Despite advances in critical care, severe pulmonary and cardiac failure continue to be associated with high mortality. Out-of-hospital cardiac arrest and acute respiratory distress syndrome (ARDS) continue to have a high mortality rate, as high as 30% to 40%, 50% for patients with cardiogenic shock.1 Patients failing conventional and advanced and supportive measures have few rescue therapy options. In the late 1960s, prolonged cardiopulmonary bypass support was used to provide extended circulatory support and gas exchange. Out of that work was born extracorporeal cardiopulmonary membrane oxygenation (ECMO), which has been widely used in the neonatal population for conditions such as pulmonary hypertension and meconium aspiration syndrome with a high rate of success. However, in the adult population, this level of success did not hold true until recently.
ECMO is continuing to grow in clinical practice, largely as a consequence of advances in technology. The 2009 H1N1 pandemic and the recent CESAR trial2 propagated the use of ECMO worldwide. The new Berlin definition of ARDS provided a separate classification for “severe ARDS” as PaO2/FiO2 ratio <100, (refer to the ARDS chapter for more detailed information), which is associated with high mortality rates. ECMO should be considered in these patients (Figure 9-1). This chapter will review the clinical indications for ECMO the different modalities available, the associated complications, and contraindications.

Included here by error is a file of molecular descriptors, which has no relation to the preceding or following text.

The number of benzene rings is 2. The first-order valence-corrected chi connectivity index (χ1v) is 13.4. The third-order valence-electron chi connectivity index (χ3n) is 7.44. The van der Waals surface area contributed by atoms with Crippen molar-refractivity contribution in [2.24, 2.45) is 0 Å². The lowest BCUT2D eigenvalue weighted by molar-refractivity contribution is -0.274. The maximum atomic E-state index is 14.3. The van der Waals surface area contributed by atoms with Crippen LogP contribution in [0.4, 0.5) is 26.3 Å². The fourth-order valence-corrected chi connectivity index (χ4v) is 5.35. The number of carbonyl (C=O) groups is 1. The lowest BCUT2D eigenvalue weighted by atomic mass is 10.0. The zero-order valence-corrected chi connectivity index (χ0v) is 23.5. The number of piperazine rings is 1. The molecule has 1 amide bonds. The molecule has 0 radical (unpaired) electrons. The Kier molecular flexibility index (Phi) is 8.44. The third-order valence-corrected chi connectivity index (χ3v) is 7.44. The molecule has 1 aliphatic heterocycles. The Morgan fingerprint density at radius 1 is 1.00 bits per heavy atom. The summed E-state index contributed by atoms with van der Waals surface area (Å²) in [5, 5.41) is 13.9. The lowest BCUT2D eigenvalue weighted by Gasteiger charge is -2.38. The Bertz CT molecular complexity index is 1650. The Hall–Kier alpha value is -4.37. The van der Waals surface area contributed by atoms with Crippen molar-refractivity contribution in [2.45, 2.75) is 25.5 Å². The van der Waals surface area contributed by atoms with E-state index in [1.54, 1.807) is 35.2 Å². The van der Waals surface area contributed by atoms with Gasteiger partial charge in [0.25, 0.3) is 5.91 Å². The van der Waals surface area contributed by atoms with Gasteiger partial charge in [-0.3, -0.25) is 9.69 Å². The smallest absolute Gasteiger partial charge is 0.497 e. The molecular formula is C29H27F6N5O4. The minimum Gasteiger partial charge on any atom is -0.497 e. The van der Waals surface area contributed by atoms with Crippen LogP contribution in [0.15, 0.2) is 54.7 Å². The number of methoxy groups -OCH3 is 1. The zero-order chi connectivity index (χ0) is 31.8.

In the new Berlin definition of ARDS, ECMO is considered as a treatment strategy for severe ARDS, with PaO2/FiO2 ratio <100. (Data from ARDS Definition Task Force, Ranieri VM, Rubenfeld GD, et al: Acute respiratory distress syndrome: the Berlin Definition, JAMA. 2012 Jun 20;307(23):2526–2533.)
ECMO BACKGROUND AND PRINCIPLES
Cardiopulmonary bypass was developed for use in the operating room to provide short-term support during cardiac surgical procedures. Technological advances in cardiopulmonary bypass to promote longer periods of support started in the 1960s. ECMO and extracorporeal life support (ECLS) refers to cardiopulmonary bypass modified for support over days to weeks.
In most circumstances, ECMO is a rescue technique for patients with imminently lethal disease despite conventional support. Earlier implementation may be used for patients with acute organ failure based on anticipated clinical trajectory. Prime ECMO candidates have acute, severe, but reversible respiratory or cardiac failure. In this context, ECMO provides physiologic maintenance for anticipated native organ recovery. ECMO may also be used to bridge patients with irreversible cardiac or respiratory disease to a more durable form of support such as ventricular assist device (VAD) or heart or lung transplant. Clarification of destination candidacy prior to ECMO initiation is an important step for patients with low probability of native organ recovery.
The ECMO system consists of an extracorporeal circuit, pump, and oxygenator. ECMO configuration and type of cannulation dictates the mode of support, either veno-venous (VV-ECMO) or veno-arterial (VA-ECMO).
Venovenous ECMO (VV-ECMO)
Venovenous-ECMO is utilized principally for pulmonary failure and functions by providing membrane oxygenation to temporarily take over the role of the lung for physiological gas exchange by providing oxygen ...